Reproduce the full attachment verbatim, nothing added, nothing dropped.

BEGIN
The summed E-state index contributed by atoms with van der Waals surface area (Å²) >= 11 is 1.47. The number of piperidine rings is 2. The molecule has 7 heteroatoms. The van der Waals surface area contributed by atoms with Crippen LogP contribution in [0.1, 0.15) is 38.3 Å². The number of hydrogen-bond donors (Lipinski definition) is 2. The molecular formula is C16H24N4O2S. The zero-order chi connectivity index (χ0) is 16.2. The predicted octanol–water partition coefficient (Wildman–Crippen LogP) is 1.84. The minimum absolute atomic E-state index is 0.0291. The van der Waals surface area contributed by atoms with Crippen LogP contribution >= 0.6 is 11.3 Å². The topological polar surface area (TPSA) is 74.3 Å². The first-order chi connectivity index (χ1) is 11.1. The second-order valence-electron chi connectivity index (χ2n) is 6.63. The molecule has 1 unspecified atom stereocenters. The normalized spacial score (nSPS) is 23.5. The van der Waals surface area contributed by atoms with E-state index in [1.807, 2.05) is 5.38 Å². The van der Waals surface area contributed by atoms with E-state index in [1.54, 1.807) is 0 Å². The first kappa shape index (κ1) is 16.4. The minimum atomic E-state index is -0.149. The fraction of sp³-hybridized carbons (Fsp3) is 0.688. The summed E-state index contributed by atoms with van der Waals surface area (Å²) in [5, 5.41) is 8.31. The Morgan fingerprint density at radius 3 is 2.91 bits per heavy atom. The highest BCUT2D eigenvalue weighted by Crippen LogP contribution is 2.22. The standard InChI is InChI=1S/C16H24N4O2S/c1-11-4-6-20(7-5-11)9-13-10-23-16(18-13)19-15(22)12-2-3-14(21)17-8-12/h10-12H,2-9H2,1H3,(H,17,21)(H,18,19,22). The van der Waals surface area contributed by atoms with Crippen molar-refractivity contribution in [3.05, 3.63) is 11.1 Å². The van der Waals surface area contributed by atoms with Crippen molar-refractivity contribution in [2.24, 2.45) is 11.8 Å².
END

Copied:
The summed E-state index contributed by atoms with van der Waals surface area (Å²) >= 11 is 1.47. The number of piperidine rings is 2. The molecule has 7 heteroatoms. The van der Waals surface area contributed by atoms with Crippen LogP contribution in [0.1, 0.15) is 38.3 Å². The number of hydrogen-bond donors (Lipinski definition) is 2. The molecular formula is C16H24N4O2S. The zero-order chi connectivity index (χ0) is 16.2. The predicted octanol–water partition coefficient (Wildman–Crippen LogP) is 1.84. The minimum absolute atomic E-state index is 0.0291. The van der Waals surface area contributed by atoms with Crippen LogP contribution >= 0.6 is 11.3 Å². The topological polar surface area (TPSA) is 74.3 Å². The first-order chi connectivity index (χ1) is 11.1. The second-order valence-electron chi connectivity index (χ2n) is 6.63. The molecule has 1 unspecified atom stereocenters. The normalized spacial score (nSPS) is 23.5. The van der Waals surface area contributed by atoms with E-state index in [1.807, 2.05) is 5.38 Å². The van der Waals surface area contributed by atoms with E-state index in [1.54, 1.807) is 0 Å². The first kappa shape index (κ1) is 16.4. The minimum atomic E-state index is -0.149. The fraction of sp³-hybridized carbons (Fsp3) is 0.688. The summed E-state index contributed by atoms with van der Waals surface area (Å²) in [5, 5.41) is 8.31. The Morgan fingerprint density at radius 3 is 2.91 bits per heavy atom. The highest BCUT2D eigenvalue weighted by Crippen LogP contribution is 2.22. The standard InChI is InChI=1S/C16H24N4O2S/c1-11-4-6-20(7-5-11)9-13-10-23-16(18-13)19-15(22)12-2-3-14(21)17-8-12/h10-12H,2-9H2,1H3,(H,17,21)(H,18,19,22). The van der Waals surface area contributed by atoms with Crippen molar-refractivity contribution in [3.05, 3.63) is 11.1 Å². The van der Waals surface area contributed by atoms with Crippen molar-refractivity contribution in [2.24, 2.45) is 11.8 Å².